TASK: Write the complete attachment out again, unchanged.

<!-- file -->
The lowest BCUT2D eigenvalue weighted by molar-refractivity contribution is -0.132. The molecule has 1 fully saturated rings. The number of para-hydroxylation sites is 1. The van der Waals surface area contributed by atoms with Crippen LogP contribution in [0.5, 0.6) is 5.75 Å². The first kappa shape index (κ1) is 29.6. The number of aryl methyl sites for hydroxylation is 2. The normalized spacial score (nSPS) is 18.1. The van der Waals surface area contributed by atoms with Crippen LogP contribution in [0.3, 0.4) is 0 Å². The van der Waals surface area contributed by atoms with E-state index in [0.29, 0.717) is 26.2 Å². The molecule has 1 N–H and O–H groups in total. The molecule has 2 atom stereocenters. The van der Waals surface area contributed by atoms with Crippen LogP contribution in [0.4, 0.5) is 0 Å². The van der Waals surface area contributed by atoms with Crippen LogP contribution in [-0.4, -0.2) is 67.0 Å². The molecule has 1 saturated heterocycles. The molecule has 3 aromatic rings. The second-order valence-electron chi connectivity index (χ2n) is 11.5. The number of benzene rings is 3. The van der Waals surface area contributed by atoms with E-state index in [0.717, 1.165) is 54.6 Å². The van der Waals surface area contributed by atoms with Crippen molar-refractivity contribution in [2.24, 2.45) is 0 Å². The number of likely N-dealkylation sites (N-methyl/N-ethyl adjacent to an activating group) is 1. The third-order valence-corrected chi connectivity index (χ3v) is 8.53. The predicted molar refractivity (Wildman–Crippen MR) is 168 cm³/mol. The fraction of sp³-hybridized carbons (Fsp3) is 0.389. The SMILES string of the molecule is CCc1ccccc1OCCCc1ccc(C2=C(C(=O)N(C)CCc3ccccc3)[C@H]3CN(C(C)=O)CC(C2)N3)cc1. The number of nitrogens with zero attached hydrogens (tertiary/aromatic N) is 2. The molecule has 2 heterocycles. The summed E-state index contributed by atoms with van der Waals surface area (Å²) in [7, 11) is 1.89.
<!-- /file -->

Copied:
The lowest BCUT2D eigenvalue weighted by molar-refractivity contribution is -0.132. The molecule has 1 fully saturated rings. The number of para-hydroxylation sites is 1. The van der Waals surface area contributed by atoms with Crippen LogP contribution in [0.5, 0.6) is 5.75 Å². The first kappa shape index (κ1) is 29.6. The number of aryl methyl sites for hydroxylation is 2. The normalized spacial score (nSPS) is 18.1. The van der Waals surface area contributed by atoms with Crippen LogP contribution in [0.3, 0.4) is 0 Å². The van der Waals surface area contributed by atoms with E-state index in [0.29, 0.717) is 26.2 Å². The molecule has 1 N–H and O–H groups in total. The molecule has 2 atom stereocenters. The van der Waals surface area contributed by atoms with Crippen LogP contribution in [0.4, 0.5) is 0 Å². The van der Waals surface area contributed by atoms with Crippen LogP contribution in [-0.4, -0.2) is 67.0 Å². The molecule has 1 saturated heterocycles. The molecule has 3 aromatic rings. The second-order valence-electron chi connectivity index (χ2n) is 11.5. The number of benzene rings is 3. The van der Waals surface area contributed by atoms with E-state index in [0.717, 1.165) is 54.6 Å². The van der Waals surface area contributed by atoms with Crippen molar-refractivity contribution in [2.24, 2.45) is 0 Å². The number of likely N-dealkylation sites (N-methyl/N-ethyl adjacent to an activating group) is 1. The third-order valence-corrected chi connectivity index (χ3v) is 8.53. The predicted molar refractivity (Wildman–Crippen MR) is 168 cm³/mol. The fraction of sp³-hybridized carbons (Fsp3) is 0.389. The SMILES string of the molecule is CCc1ccccc1OCCCc1ccc(C2=C(C(=O)N(C)CCc3ccccc3)[C@H]3CN(C(C)=O)CC(C2)N3)cc1. The number of nitrogens with zero attached hydrogens (tertiary/aromatic N) is 2. The molecule has 2 heterocycles. The summed E-state index contributed by atoms with van der Waals surface area (Å²) in [7, 11) is 1.89.